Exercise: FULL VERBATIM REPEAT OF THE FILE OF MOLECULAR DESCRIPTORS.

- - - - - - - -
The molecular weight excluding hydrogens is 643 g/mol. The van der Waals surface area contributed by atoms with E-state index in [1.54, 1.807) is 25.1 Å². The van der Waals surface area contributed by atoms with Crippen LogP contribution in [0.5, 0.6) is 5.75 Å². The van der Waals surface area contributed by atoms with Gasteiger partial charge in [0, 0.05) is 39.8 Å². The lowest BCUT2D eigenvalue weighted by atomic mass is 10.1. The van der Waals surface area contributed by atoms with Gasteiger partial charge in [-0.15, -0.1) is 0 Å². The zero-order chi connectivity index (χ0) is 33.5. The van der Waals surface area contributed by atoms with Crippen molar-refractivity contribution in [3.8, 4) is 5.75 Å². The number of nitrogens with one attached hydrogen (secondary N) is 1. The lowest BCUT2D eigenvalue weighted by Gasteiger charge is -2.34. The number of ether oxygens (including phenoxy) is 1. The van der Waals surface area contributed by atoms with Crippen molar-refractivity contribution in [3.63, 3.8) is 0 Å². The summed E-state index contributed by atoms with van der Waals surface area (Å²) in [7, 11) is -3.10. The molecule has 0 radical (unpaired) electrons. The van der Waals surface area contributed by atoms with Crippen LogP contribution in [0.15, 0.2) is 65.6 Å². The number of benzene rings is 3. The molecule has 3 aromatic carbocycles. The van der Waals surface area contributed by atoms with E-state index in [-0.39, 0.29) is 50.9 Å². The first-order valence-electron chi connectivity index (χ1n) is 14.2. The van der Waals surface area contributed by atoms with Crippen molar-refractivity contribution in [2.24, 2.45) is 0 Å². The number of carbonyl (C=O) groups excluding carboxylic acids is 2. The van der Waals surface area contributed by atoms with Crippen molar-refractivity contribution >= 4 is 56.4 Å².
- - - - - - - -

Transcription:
The molecular weight excluding hydrogens is 643 g/mol. The van der Waals surface area contributed by atoms with E-state index in [1.54, 1.807) is 25.1 Å². The van der Waals surface area contributed by atoms with Crippen LogP contribution in [0.5, 0.6) is 5.75 Å². The van der Waals surface area contributed by atoms with Gasteiger partial charge in [0, 0.05) is 39.8 Å². The lowest BCUT2D eigenvalue weighted by atomic mass is 10.1. The van der Waals surface area contributed by atoms with Gasteiger partial charge in [-0.15, -0.1) is 0 Å². The zero-order chi connectivity index (χ0) is 33.5. The van der Waals surface area contributed by atoms with Crippen molar-refractivity contribution in [3.8, 4) is 5.75 Å². The number of nitrogens with one attached hydrogen (secondary N) is 1. The lowest BCUT2D eigenvalue weighted by Gasteiger charge is -2.34. The number of ether oxygens (including phenoxy) is 1. The van der Waals surface area contributed by atoms with Crippen molar-refractivity contribution in [3.63, 3.8) is 0 Å². The summed E-state index contributed by atoms with van der Waals surface area (Å²) in [7, 11) is -3.10. The molecule has 0 radical (unpaired) electrons. The van der Waals surface area contributed by atoms with Crippen LogP contribution in [0.15, 0.2) is 65.6 Å². The number of benzene rings is 3. The molecule has 3 aromatic carbocycles. The van der Waals surface area contributed by atoms with E-state index in [-0.39, 0.29) is 50.9 Å². The first-order valence-electron chi connectivity index (χ1n) is 14.2. The van der Waals surface area contributed by atoms with Crippen molar-refractivity contribution in [2.24, 2.45) is 0 Å². The number of carbonyl (C=O) groups excluding carboxylic acids is 2. The van der Waals surface area contributed by atoms with Crippen molar-refractivity contribution >= 4 is 56.4 Å².